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Authors: Janie Bolitho

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Buried in Cornwall

BOOK: Buried in Cornwall
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For my grandson,

Matthew James Bolitho

‘You’ve made a real fool of yourself this time.’

Rose Trevelyan closed her eyes and took a deep breath. No need to ask who was calling, she knew that voice well enough. Anger and humiliation fought for supremacy.

‘Especially now. God, you must’ve read enough articles in the
Western Morning News
about time-wasters. You know, people who ring triple nine when they break a nail or can’t find their glasses. People like you, Rose.’

‘End of lecture?’ she asked sweetly, trying to show how little she cared for his opinion of her.

‘Why on earth did you do it? Do you know how much that whole exercise cost?’

No, she thought, but you’re about to tell me. He did, and it was an awful lot of money. How many emotions could she cope with at once? Guilt had now joined in the struggle with humiliation and anger. Never explain, never apologise, someone had once said. Rose had no intention of doing the latter but she still felt an unreasonable need to do the former, to justify herself to the man who had once promised her so much and whom she had wrongly blamed for not living up to her expectations. It was she who had not been ready to make a commitment. Rose knew what he was thinking, that in this, as in their personal life, she would refuse to take the blame. ‘I heard something, I really did.’

‘Too much red wine, I expect.’ And with that the line went dead.

Anger won. It was more than anger, it was rage. Red-faced, she paced the room, chewing at a fingernail. ‘Sod you, Jack Pearce,’ she said aloud, feeling the prickling of tears behind her eyelids.

With a shake of her head, she went to the kitchen and, to spite Jack, opened a bottle of Medoc. She took the glass into the sitting-room and sipped the wine as she surveyed what had become her world from the window. Warmth from
the fire she had lit in the grate complemented that of the small radiator beneath the curved window which overlooked Mount’s Bay. Darkness was already descending, coming earlier each day as Christmas drew nearer. St Michael’s Mount in the distance was no more than a sinister jagged rock outlined blackly against the striated colours of the sky. The horizon was tinged a whitish yellow as the sun sank further into the west. The clouds were purple, a shade deeper than that of the heather which bloomed on the cliffs that ran down to the sea. The last fingers of light edged them in brilliant orange.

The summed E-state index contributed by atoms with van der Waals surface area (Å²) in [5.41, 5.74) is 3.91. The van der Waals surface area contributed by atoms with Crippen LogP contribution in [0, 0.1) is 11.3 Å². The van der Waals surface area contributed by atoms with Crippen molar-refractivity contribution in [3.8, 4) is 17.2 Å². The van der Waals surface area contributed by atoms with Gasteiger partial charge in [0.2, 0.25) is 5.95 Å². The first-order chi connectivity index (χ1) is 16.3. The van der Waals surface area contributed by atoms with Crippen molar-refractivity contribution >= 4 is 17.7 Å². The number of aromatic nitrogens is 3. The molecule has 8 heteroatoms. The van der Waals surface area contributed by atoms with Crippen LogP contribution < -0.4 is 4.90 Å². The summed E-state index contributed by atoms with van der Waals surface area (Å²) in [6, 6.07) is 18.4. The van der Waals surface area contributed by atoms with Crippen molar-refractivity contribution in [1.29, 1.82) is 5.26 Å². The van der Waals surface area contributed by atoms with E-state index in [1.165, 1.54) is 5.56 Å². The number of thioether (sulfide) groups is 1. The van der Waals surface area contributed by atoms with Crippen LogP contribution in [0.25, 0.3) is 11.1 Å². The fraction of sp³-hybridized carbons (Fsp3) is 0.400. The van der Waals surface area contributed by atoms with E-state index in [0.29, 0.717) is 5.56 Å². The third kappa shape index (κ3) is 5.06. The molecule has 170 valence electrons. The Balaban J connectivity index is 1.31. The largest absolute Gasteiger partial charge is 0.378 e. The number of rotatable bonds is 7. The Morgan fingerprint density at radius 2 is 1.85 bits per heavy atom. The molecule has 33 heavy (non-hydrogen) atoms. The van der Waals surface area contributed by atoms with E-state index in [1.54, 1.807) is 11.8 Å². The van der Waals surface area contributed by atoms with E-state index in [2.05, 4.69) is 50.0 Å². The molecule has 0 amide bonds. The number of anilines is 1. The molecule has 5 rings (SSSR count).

A few cars, unseen below Rose’s steeply sloping garden, passed from Mousehole down into Newlyn, but she could see the tops of those coming up the hill. One slowed, and the arc of its headlights briefly illuminated the front of the house as it pulled into the drive. She swore aloud in the language of the fishermen with whom she often drank. The view which, day or night, winter or summer, was always able to restore her equanimity had done its work. The appearance of Jack Pearce, Inspector Jack Pearce, had destroyed it again. She heard a rapping on the kitchen door. It was at the side of the house and opened on to the garden. She could, of course, refuse to answer
it even though the door was unlocked and the kitchen light was on. Jack knew that she was in and that the door was rarely locked but he also knew better than to walk in uninvited. It would be cowardly to ignore him. Her affair with Jack was over, although he found it hard to accept, but that was no reason to behave in anything other than an adult manner. She had nothing to fear from him. Besides, in a way she owed him something. It was Jack who had shown her that she was able to feel again. Five years after David had died he had come into her life and proved that there could be someone else. The months of David’s lingering death were not a period of her life she would ever forget but she had learnt to accept the finality and had put it behind her as belonging only to her memory. Initially she had thought that to get involved with another man would be to diminish what she and David had shared, which was over twenty years of happiness. Later she had learnt that no one or nothing could take that away from either of them. In retrospect it seemed calculating to admit that Jack had served his purpose. Metaphorically he had brought her back to life and made her strong enough to live it alone. Jack had wanted permanency, Rose only wanted to feel alive again. There was no question
that she had enjoyed his company: the laughter and the arguments, the spark which had existed between them and the nights they had spent together. But that, too, was in the past.

She let him knock a second time before crossing the narrow flagstoned hallway and going to open the kitchen door. Through the glass she saw Jack’s large, familiar figure as he stood rubbing his hands together. She let him in. With him came cold air so she quickly shut the door. That indefinable feeling, that